My first week as an au pair, living in the beautiful city of Geneva, was not as glamorous as I had hoped. It was a mixture of chores, errands and very demanding children. On top of that, I came down with the stomach flu, which has since, toppled through the family like dominos.
As the days went by, I felt more and more like a slave versus a person who came here to help out and become part of the family. Because I am the children’s sixth au pair, I think they are more used to things just happening for them versus helping me, help them.
On day four I experienced my first breakdown, actually several mini breakdowns throughout the day. It began with a discrepancy with the socks I picked out for Cassie—she did not like my choice. Let me rephrase. She did not like my choice four different times. Then she did not like her shirt. I was obligated to run up and down the stairs eight times to resolve this. After several more incidents that had this similar absurdness, I began to seriously question my being here. I have never been the kind of person that gives up on something I have set my mind to and always persevere through tough times, but I began to think, as a college graduate, do I really want to spend the next year of my life being pushed around by ungrateful children?
That night, I had a couple of skype sessions with some dear friends (thank you Diljá and Caitlin) and they assured me that if I have a chat with the parents about my frustrations and concerns then things would probably get better. In any case, this is the obvious solution, but (and here is my weakness) I do not handle confrontation well—I am the bender in most situations and I like it that way. Usually, things do not bother me that much so if there needs to be a compromise, I am always willing to sacrifice. But, not when it comes to my choice happiness—the only way you can create your own happiness is by standing up for it.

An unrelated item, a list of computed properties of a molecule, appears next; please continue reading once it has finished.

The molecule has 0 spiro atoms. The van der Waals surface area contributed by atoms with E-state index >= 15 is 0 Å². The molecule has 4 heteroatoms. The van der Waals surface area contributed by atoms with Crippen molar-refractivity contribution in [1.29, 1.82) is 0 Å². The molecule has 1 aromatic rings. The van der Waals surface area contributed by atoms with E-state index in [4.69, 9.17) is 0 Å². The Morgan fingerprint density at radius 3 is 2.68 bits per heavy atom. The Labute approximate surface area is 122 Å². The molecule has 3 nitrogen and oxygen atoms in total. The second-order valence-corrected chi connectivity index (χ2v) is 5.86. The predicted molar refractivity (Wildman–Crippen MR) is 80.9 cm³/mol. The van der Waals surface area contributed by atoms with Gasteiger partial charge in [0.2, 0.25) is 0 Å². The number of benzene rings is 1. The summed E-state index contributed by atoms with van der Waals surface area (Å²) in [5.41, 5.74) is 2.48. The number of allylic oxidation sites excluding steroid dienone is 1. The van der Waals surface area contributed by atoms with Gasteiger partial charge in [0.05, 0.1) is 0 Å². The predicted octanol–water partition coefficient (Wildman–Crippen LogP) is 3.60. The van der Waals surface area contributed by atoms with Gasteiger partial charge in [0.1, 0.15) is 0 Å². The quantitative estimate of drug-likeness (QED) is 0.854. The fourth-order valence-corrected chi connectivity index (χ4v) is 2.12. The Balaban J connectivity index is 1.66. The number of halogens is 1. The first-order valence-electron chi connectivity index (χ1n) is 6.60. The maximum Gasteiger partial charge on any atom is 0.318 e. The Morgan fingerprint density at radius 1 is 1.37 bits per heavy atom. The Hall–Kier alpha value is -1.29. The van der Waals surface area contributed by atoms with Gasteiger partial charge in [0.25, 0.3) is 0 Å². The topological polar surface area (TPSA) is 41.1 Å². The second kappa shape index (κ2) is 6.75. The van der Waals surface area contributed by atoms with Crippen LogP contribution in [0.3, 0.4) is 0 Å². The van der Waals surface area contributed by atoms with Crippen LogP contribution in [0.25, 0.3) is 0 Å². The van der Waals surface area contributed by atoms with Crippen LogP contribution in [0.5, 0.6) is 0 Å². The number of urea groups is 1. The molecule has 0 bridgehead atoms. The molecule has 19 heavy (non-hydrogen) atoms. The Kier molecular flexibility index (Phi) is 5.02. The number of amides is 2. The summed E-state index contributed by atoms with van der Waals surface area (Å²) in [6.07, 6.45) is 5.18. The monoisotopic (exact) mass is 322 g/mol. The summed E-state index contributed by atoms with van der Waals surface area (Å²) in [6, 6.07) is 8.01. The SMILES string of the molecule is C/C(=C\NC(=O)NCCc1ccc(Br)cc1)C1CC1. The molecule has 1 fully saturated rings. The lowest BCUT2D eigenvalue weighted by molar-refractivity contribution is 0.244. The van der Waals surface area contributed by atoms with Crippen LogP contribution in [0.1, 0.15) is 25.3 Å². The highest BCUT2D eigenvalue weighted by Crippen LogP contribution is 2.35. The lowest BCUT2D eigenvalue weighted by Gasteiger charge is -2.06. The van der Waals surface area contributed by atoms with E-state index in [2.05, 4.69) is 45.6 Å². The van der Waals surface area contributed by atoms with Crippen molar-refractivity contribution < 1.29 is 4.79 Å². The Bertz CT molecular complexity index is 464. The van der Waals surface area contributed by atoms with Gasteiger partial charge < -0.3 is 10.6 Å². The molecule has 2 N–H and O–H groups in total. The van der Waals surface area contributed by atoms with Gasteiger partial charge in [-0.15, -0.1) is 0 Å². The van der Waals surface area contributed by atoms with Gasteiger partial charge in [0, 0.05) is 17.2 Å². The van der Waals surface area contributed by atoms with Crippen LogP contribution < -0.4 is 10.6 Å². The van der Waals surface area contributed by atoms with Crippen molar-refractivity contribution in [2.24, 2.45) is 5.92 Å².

The next day, before I headed off for my weekend excursion, I had a sit down chat with Audrey and told her that I felt the kids were rude to me, ignored me and treated me like a slave. It was harsh, but that was the only way I knew how to put it—“wearing my heart on my sleeve” is a new goal of mine and, in this case, my heart felt unappreciated. I explained to her that the root of my ambivalence probably stems from how I was raised, which was very different–two working parents, household expectations and no nanny.
She then filled me in on the fact that several of their past au pairs had left within the first couple months of arrival (due to being a teenager, suffering from depression or excessive party syndrome) and that the kids are just having trouble connecting. She said Cassie is always asking her when I am leaving, not because she wants me to, but because she expects me to. It was a relieving talk because, not only did we talk about the problems I was having with her kids, but also about problems with kids in general—I took a moment to reflect upon my youth filled with mood swings and lack of manners in the process of learning them.
I realize now that there is more to my newborn pessimism than just, what I pegged as, ungrateful children. I have mentioned it before, but that was when I had a better attitude. It is the fact that I am living in a new place without any friends or ability to even casually converse with those I come into daily contact with. I think I may be clinging to my Swiss children because they are, if they choose to be, my only friends and family as of yet.
Although I feel much better about the whole situation, I am excited to get away to Lesyin this weekend to visit a friend. I am grateful that Audrey is so easy to talk to and I am hopeful that next week I will have restored my optimism and developed a new attitude. But, I also hope the kid’s do.